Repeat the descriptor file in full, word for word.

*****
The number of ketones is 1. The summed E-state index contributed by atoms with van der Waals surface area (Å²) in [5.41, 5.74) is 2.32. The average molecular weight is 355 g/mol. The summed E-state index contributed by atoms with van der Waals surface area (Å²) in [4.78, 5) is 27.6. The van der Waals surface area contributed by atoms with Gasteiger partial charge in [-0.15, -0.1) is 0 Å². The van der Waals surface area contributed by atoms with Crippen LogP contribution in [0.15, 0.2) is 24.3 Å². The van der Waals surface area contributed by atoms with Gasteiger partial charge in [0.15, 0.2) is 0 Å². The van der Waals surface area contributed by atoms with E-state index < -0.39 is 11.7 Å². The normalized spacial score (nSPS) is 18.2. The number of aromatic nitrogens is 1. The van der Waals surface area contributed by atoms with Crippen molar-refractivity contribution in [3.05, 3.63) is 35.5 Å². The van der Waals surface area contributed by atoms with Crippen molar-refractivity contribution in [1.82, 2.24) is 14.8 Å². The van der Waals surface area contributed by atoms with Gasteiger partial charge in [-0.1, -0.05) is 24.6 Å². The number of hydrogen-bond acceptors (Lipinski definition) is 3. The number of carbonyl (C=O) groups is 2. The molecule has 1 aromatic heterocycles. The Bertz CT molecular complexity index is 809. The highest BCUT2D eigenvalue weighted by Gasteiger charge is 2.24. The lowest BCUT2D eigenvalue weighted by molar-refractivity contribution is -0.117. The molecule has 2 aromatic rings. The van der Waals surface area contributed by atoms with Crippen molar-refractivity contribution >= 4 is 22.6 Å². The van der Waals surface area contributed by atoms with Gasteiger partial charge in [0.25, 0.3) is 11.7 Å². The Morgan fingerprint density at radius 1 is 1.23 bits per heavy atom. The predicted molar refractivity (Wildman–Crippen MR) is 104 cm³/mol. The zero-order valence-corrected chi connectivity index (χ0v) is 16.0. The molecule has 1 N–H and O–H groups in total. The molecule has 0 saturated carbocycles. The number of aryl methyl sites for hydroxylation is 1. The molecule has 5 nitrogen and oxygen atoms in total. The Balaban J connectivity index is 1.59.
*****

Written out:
The number of ketones is 1. The summed E-state index contributed by atoms with van der Waals surface area (Å²) in [5.41, 5.74) is 2.32. The average molecular weight is 355 g/mol. The summed E-state index contributed by atoms with van der Waals surface area (Å²) in [4.78, 5) is 27.6. The van der Waals surface area contributed by atoms with Gasteiger partial charge in [-0.15, -0.1) is 0 Å². The van der Waals surface area contributed by atoms with Crippen LogP contribution in [0.15, 0.2) is 24.3 Å². The van der Waals surface area contributed by atoms with Gasteiger partial charge in [0.15, 0.2) is 0 Å². The van der Waals surface area contributed by atoms with E-state index < -0.39 is 11.7 Å². The normalized spacial score (nSPS) is 18.2. The number of aromatic nitrogens is 1. The van der Waals surface area contributed by atoms with Crippen molar-refractivity contribution in [3.05, 3.63) is 35.5 Å². The van der Waals surface area contributed by atoms with Crippen molar-refractivity contribution in [1.82, 2.24) is 14.8 Å². The van der Waals surface area contributed by atoms with Gasteiger partial charge in [-0.1, -0.05) is 24.6 Å². The number of hydrogen-bond acceptors (Lipinski definition) is 3. The number of carbonyl (C=O) groups is 2. The molecule has 1 aromatic heterocycles. The Bertz CT molecular complexity index is 809. The highest BCUT2D eigenvalue weighted by Gasteiger charge is 2.24. The lowest BCUT2D eigenvalue weighted by molar-refractivity contribution is -0.117. The molecule has 2 aromatic rings. The van der Waals surface area contributed by atoms with Crippen molar-refractivity contribution >= 4 is 22.6 Å². The van der Waals surface area contributed by atoms with Gasteiger partial charge in [0.25, 0.3) is 11.7 Å². The Morgan fingerprint density at radius 1 is 1.23 bits per heavy atom. The predicted molar refractivity (Wildman–Crippen MR) is 104 cm³/mol. The zero-order valence-corrected chi connectivity index (χ0v) is 16.0. The molecule has 1 N–H and O–H groups in total. The molecule has 0 saturated carbocycles. The number of aryl methyl sites for hydroxylation is 1. The molecule has 5 nitrogen and oxygen atoms in total. The Balaban J connectivity index is 1.59.